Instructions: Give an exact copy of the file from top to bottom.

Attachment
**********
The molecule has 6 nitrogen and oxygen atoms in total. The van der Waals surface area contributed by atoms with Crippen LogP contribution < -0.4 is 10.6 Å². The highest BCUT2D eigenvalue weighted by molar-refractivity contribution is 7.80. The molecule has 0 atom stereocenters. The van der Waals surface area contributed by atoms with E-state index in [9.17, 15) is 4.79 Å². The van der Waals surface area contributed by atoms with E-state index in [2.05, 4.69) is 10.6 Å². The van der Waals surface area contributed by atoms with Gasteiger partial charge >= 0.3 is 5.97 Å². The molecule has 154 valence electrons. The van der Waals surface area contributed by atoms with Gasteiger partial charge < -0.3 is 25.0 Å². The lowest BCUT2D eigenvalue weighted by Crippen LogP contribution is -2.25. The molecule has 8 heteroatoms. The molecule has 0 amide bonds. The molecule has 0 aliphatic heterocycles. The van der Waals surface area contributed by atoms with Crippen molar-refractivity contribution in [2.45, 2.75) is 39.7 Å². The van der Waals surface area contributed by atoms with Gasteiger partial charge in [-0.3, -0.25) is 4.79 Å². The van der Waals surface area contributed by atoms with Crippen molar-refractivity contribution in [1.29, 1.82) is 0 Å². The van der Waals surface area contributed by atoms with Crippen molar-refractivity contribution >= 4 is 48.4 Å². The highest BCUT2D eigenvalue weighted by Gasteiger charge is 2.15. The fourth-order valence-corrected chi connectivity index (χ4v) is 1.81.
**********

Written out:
The molecule has 6 nitrogen and oxygen atoms in total. The van der Waals surface area contributed by atoms with Crippen LogP contribution < -0.4 is 10.6 Å². The highest BCUT2D eigenvalue weighted by molar-refractivity contribution is 7.80. The molecule has 0 atom stereocenters. The van der Waals surface area contributed by atoms with E-state index in [9.17, 15) is 4.79 Å². The van der Waals surface area contributed by atoms with E-state index in [2.05, 4.69) is 10.6 Å². The van der Waals surface area contributed by atoms with Gasteiger partial charge >= 0.3 is 5.97 Å². The molecule has 154 valence electrons. The van der Waals surface area contributed by atoms with Gasteiger partial charge < -0.3 is 25.0 Å². The lowest BCUT2D eigenvalue weighted by Crippen LogP contribution is -2.25. The molecule has 8 heteroatoms. The molecule has 0 amide bonds. The molecule has 0 aliphatic heterocycles. The van der Waals surface area contributed by atoms with Crippen molar-refractivity contribution in [2.45, 2.75) is 39.7 Å². The van der Waals surface area contributed by atoms with Gasteiger partial charge in [-0.3, -0.25) is 4.79 Å². The van der Waals surface area contributed by atoms with Crippen molar-refractivity contribution in [1.29, 1.82) is 0 Å². The van der Waals surface area contributed by atoms with Crippen molar-refractivity contribution >= 4 is 48.4 Å². The highest BCUT2D eigenvalue weighted by Gasteiger charge is 2.15. The fourth-order valence-corrected chi connectivity index (χ4v) is 1.81.